After 15 years of working in the food industry, Hub Restaurant and Ice Creamery General Manager Alex Zepeda knows just how hard the job can be. And she said that while restaurants across the state have had to adjust to the recent increases in Arizona’s minimum wage, the change was long overdue.
“It is something that I think needed to happen,” Zepeda said. “And I’m glad that we’re paying people what they should be paid—a livable wage.”
Zepeda, 29, said that while Tucson’s cost of living is comparatively affordable, local folks may be supporting a family on a 40-hour weekly salary, so they need to make a living, she said.
In November 2016, Arizona voters approved Proposition 206, which increases the statewide minimum wage during a four-year period. In January, Arizona’s minimum wage rose to $11 per hour; and in 2020 the statewide hourly rate of pay will reach $12 per hour.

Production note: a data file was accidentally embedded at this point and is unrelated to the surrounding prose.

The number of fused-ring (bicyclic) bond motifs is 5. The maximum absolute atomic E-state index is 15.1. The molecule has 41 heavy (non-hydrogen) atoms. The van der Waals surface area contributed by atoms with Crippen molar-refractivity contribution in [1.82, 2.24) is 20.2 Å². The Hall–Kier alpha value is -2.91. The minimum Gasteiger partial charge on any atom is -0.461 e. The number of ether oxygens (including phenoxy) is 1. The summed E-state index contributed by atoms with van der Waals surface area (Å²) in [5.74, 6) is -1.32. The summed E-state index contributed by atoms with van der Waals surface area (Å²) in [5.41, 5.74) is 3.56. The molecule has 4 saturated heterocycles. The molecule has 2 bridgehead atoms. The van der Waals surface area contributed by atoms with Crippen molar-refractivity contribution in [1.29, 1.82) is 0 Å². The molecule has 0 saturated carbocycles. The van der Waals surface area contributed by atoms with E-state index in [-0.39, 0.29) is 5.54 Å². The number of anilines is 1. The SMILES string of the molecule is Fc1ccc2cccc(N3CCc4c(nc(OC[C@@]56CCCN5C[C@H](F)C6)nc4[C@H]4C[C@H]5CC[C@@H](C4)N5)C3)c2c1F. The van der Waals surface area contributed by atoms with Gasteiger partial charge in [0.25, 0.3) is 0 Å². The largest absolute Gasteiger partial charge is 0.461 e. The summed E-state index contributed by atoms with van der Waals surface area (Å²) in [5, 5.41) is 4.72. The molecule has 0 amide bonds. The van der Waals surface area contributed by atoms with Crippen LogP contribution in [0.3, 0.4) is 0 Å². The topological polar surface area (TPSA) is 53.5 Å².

The ballot initiative also guarantees that workers accrue paid sick time off. Arizona businesses with 15 or more employees must now offer 40 hours of paid sick time annually, while businesses with less than 15 workers must allow for 24 hours of paid sick leave.
Under Prop. 206, employees earn one hour of paid sick time for every 30 hours they work. If an employee doesn’t use their sick pay, those hours will roll over from year-to-year.
When voters OK’d the ballot measure, Arizona’s minimum wage was set at $8.05. The current federal minimum wage is $7.25, which hasn’t budged in a decade.
Read the entire Tucson Local Media article here. Originally published on March 27, 2019.